The University of California retains control of Los Alamos National Lab.

Control of Los Alamos National Laboratory is staying in the family. The Department of Energy announced today that the University of California (UC) will continue to head the nation’s oldest nuclear lab, after 60 years of continuous management under the UC.

The Los Alamos National Security, LLC (LANS)—a limited liability corporation made up of the UC, the Bechtel Corporation, BWX Technologies and Washington Group International—beat out a Lockheed/University of Texas partnership to win the new contract, worth up to $512 million over the next 7 years. The corporation was formed specifically to manage the lab.

“I’m confident that we have done this properly,” Secretary of Energy Samuel Bodman said this afternoon, as he announced the results of the contract competition.

DOE officials would only disclose limited details about the proposals, but said LANS had won based on a strong proposal that tightly integrated the strengths of its diverse parent organizations, encouraged interdisciplinary approaches to both research and management, and offered increased cooperation between Los Alamos and other national laboratories.

Though the UC will continue to participate in managing the laboratory through its membership in LANS, it will lose sole control over the labs when the new company takes over in June of next year, and will assume a background role as a parent organization. The bidding process was initiated in 2003 by then-secretary of energy Spencer Abraham in response to a series of management, accounting and security scandals at the laboratory.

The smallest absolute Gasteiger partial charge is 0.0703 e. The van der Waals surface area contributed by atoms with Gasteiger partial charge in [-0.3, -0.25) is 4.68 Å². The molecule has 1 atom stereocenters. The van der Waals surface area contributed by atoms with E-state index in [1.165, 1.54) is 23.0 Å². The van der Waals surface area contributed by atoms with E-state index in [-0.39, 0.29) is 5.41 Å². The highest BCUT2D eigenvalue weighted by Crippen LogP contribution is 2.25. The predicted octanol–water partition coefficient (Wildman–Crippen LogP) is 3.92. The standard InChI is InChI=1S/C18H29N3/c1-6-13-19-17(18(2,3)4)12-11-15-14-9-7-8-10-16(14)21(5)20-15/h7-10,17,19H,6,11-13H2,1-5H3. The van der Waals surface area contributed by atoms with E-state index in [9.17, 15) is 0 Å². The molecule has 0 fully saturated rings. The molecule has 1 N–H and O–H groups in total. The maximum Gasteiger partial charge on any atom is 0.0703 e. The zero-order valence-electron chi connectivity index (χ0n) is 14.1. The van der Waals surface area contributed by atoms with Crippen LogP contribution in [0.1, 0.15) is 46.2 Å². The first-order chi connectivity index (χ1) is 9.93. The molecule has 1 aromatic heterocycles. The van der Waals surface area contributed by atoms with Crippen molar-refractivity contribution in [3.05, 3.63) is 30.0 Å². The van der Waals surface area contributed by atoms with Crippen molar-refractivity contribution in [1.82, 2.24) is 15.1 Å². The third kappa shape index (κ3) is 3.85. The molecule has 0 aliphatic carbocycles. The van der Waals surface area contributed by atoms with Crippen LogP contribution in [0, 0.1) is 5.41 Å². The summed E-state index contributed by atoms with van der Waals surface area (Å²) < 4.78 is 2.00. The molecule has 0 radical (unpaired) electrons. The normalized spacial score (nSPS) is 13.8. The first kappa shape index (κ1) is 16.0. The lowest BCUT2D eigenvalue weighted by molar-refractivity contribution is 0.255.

“That money is your money, my money, the taxpayer’s money,” said Tom D’Agostino, the National Nuclear Security Administration’s acting deputy administrator for defense programs, who made the final decision on the contract award. “We are going to insist on excellent performance, and the contractor, its board of governors and its parent companies are going to assure that for us. “

“Paying those kinds of fees” D’Agostino continued, noting the high cost of the contract, “the contractor has to perform for us.  And that’s one of the key points of this new approach.”

Through the bidding process, the Department of Energy hoped to obtain a winning proposal that would apply better business practices to management and security at the labs.

“The proposal itself…tightened up the accountability lines significantly,” said D’Agostino. “It provides the federal overseers and the organization at the Los Alamos Site Office the opportunity to really manage and implement this contract in an effective way.”

The full details of the new contract will be made public in the coming days. But the contract bidding isn’t over for the UC. Next year, it will fight to retain control over Los Alamos’ sister institution, Lawrence Livermore National Laboratory in northern California.

Originally published December 21, 2005


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